Today a potter-friend posted some pictures of some pottery that he had fired in a campfire while he was on holidays. My first thought was how great the pieces looked and how they conveyed a message of ancient wonders. In his comment he noted that he was only able to use a wax finish rather than the usual glaze to preserve the random carbon patterns left behind by the campfire. He said, and I quote, “Unfortunately, I can’t put a clear glaze over the finish as that would destroy the carbon patterns, so I have used a shiny wax to finish them, and they are decorative only”. The sentence was preceded with the word “unfortunately” so it worried me that he felt that his work was only worthy if it had some utility as a vase or something else “useful”. The pieces were fantastic in their own right; organic and just screaming of “ancient discoveries”. I posted back asking if he felt they were of lesser value being “decorative only”. He assured me he was concerned more with longevity rather than utility when referring to the finish so I was satisfied that he hadn’t fallen from grace as an artist.
This brings to light something about what woodturning has evolved into in the last 50 or so years. Although we still turn salad bowls and stair ballisters, things turned on the lathe have become art and many woodturners have taken on the veil of artist rather than solely craftsman. The public as a general rule accepts what we do simply as a craft and nothing more, therefore view our work as being of a utilitarian nature. At various guild demonstrations and at an art festival that I attended last summer I have had many discussions with “the great unwashed” about turnings that they feel have no particular use. For example, a lay person typically seeing a hollowform that appears vase-like feels it has been made to hold flowers. They are astonished that water cannot be put in the “vase”. During the art festival I had this discussion with a lady admiring one of my hollowforms. Just as I thought I was getting through to her, she allowed that perhaps the piece would be suitable for dried flowers. In frustration, my response to her was “Well, if you think you can improve it by doing that, then be my guest”. That stopped her in her tracks, finally realizing the point I had been trying to make in our discussion. I had noted earlier that all the paintings at the festival would never be considered suitable for serving trays just because they were flat and had a rim. She didn’t catch it then, but now understood the significance of that comment. Perhaps if she had noticed that each of my pieces had a title, she may have better understood what she was looking at.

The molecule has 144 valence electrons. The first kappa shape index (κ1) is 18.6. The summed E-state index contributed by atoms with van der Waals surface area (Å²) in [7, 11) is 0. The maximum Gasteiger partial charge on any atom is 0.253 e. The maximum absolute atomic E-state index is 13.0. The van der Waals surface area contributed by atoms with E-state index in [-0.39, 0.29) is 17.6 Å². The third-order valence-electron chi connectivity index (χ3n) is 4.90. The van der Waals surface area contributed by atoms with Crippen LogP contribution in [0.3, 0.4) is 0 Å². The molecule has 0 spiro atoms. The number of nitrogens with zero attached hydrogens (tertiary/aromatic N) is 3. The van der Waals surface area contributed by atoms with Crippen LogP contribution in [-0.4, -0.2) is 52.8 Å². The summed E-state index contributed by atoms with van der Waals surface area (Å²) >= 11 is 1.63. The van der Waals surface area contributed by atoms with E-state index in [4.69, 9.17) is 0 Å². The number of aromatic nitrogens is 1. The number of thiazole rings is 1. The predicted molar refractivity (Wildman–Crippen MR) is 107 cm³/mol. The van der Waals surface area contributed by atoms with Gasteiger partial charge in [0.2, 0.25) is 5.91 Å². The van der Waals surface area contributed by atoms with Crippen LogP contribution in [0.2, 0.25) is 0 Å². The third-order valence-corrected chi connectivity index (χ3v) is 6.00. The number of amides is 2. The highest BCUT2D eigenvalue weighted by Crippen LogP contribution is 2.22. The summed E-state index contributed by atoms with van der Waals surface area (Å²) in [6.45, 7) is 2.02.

Clearly, Pascal Oudet’s “Diabolo” can’t even hold light, let alone water. Sometimes the only thing that a vessel needs to hold is your attention. In my case, that’s all they are intended to do. Even though woodturnings may have been attractive, their primary purpose for centuries has been of a utilitarian nature. Therefore, at this point in time we should expect people to think only that woodturnings are craft items meant for utilitarian purposes. We need to turn it around. I think as woodturners it should be our mission to help people understand one of two things: either that not every woodturning has to be utilitarian or – my take – that pleasing the eye and stirring the soul are also utilitarian functions. It’s akin to helping people understanding that paintings aren’t expected to double as serving trays just because they are flat.
As always, I encourage your comments and questions, so please refer to the tag line at the bottom of the article to post a comment.